Some advertisers may be questioning their investments in paid Facebook ads, but even the brands most unhappy with Facebook’s paid advertising offerings are, by and large, continuing to spend big bucks on their Facebook Pages.

Those Facebook Pages may not technically be owned media, but Facebook Pages are free, and brands have more control over them than anything else on Facebook, so they’re often treated like owned media.

But while Facebook Pages are free, acquiring fans isn’t and increasingly, brands are looking closely at acquisition costs. So it’s probably not good news then that two of the largest search engines — Google and Bing — are reportedly driving less ‘free’ traffic to Facebook Pages.

According to Facebook analytics firm PageLever, which looked at 500 Facebook Pages with at least 10,000 fans, Google referrals to Facebook Pages have dropped a whopping 51% year-over-year. Referrals from Bing are down even more — 59% year-over-year. All told, the largest search engine in the world is now responsible for less than 5% of external Facebook Page traffic, down from just under 10%.

The cause of this drop is not clear. At first, it appeared that the decrease in Google traffic may have been due to the company’s launch of Search, plus Your World, but that may not be the case. And any suggestion that Google was sending less traffic Facebook’s way due to its own social initiatives wouldn’t explain the drop in Bing traffic.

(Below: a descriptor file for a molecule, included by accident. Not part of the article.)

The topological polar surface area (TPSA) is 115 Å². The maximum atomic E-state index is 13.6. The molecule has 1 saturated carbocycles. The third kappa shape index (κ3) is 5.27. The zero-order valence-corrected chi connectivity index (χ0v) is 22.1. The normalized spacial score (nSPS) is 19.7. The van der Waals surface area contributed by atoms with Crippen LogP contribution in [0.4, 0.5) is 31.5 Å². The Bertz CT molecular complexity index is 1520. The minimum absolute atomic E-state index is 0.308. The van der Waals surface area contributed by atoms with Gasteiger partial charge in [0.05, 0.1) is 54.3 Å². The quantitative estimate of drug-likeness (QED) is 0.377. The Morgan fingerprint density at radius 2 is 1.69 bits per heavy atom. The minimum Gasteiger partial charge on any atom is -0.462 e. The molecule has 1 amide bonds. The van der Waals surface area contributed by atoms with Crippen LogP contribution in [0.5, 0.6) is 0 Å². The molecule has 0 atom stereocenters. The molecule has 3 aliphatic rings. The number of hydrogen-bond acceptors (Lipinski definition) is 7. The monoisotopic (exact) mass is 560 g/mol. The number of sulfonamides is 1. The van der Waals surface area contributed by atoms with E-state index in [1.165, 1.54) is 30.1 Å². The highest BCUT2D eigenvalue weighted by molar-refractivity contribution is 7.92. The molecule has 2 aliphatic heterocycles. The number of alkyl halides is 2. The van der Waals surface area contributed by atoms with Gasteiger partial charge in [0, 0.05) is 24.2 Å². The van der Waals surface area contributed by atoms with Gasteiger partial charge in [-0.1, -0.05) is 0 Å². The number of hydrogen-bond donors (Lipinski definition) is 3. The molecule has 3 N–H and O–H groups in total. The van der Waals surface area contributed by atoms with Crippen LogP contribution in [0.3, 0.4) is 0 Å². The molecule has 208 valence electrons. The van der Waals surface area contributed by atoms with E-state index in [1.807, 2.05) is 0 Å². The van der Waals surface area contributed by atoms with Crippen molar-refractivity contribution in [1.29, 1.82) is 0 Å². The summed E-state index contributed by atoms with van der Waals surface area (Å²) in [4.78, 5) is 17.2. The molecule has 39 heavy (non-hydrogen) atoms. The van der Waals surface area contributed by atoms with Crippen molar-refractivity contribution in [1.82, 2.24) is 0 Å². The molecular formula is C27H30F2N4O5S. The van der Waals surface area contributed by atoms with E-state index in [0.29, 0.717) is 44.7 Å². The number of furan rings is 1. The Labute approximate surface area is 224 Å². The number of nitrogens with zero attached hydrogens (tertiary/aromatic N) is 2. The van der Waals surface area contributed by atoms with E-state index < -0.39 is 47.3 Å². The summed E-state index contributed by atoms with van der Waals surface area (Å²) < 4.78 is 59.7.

Whatever the cause, PageLever’s figures, if accurate, are probably a bit disconcerting to brands. The simple analysis: if organic search engine traffic is down, the cost of fan acquisition for a Facebook Page may, in theory, increase for some Page owners.

Of course, the fact that Google and Bing appear to be showing less love to Facebook isn’t all that surprising. Google, in particuar, has been particularly vocal about Facebook’s refusal to open its network up to Googlebot. Last month, Google founder Sergey Brin went so far as to refer to Facebook as one of the most “powerful forces” working against an open internet. “There’s a lot to be lost,” he said.

Whether Google is penalizing Facebook for not sharing more remains to be seen, but one thing is for sure: brands with Facebook Pages would probably prefer if Google and Facebook were friends.